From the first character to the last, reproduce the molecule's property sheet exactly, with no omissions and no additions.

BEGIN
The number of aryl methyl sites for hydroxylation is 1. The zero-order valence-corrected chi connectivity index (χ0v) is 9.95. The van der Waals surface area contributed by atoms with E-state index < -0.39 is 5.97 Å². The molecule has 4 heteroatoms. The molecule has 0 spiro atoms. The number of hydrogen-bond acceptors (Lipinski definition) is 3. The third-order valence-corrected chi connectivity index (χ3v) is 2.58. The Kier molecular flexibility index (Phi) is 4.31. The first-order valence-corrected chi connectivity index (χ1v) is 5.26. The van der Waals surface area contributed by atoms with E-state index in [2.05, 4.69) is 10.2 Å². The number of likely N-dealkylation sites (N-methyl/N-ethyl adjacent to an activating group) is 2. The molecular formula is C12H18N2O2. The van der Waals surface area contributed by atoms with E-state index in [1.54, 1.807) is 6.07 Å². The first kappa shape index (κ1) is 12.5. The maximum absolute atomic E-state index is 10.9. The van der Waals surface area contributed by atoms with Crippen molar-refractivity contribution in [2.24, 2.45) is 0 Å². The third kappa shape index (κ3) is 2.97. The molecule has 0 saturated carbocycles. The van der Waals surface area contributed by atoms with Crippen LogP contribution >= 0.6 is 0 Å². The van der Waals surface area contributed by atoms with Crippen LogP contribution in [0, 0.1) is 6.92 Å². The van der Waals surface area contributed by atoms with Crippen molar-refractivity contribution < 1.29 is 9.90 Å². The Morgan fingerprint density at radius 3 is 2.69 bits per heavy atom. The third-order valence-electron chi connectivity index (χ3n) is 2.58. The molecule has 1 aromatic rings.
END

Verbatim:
The number of aryl methyl sites for hydroxylation is 1. The zero-order valence-corrected chi connectivity index (χ0v) is 9.95. The van der Waals surface area contributed by atoms with E-state index < -0.39 is 5.97 Å². The molecule has 4 heteroatoms. The molecule has 0 spiro atoms. The number of hydrogen-bond acceptors (Lipinski definition) is 3. The third-order valence-corrected chi connectivity index (χ3v) is 2.58. The Kier molecular flexibility index (Phi) is 4.31. The first-order valence-corrected chi connectivity index (χ1v) is 5.26. The van der Waals surface area contributed by atoms with E-state index in [2.05, 4.69) is 10.2 Å². The number of likely N-dealkylation sites (N-methyl/N-ethyl adjacent to an activating group) is 2. The molecular formula is C12H18N2O2. The van der Waals surface area contributed by atoms with E-state index in [1.54, 1.807) is 6.07 Å². The first kappa shape index (κ1) is 12.5. The maximum absolute atomic E-state index is 10.9. The van der Waals surface area contributed by atoms with Crippen molar-refractivity contribution in [2.24, 2.45) is 0 Å². The third kappa shape index (κ3) is 2.97. The molecule has 0 saturated carbocycles. The van der Waals surface area contributed by atoms with Crippen LogP contribution >= 0.6 is 0 Å². The van der Waals surface area contributed by atoms with Crippen LogP contribution in [0, 0.1) is 6.92 Å². The van der Waals surface area contributed by atoms with Crippen molar-refractivity contribution < 1.29 is 9.90 Å². The Morgan fingerprint density at radius 3 is 2.69 bits per heavy atom. The third-order valence-electron chi connectivity index (χ3n) is 2.58. The molecule has 1 aromatic rings.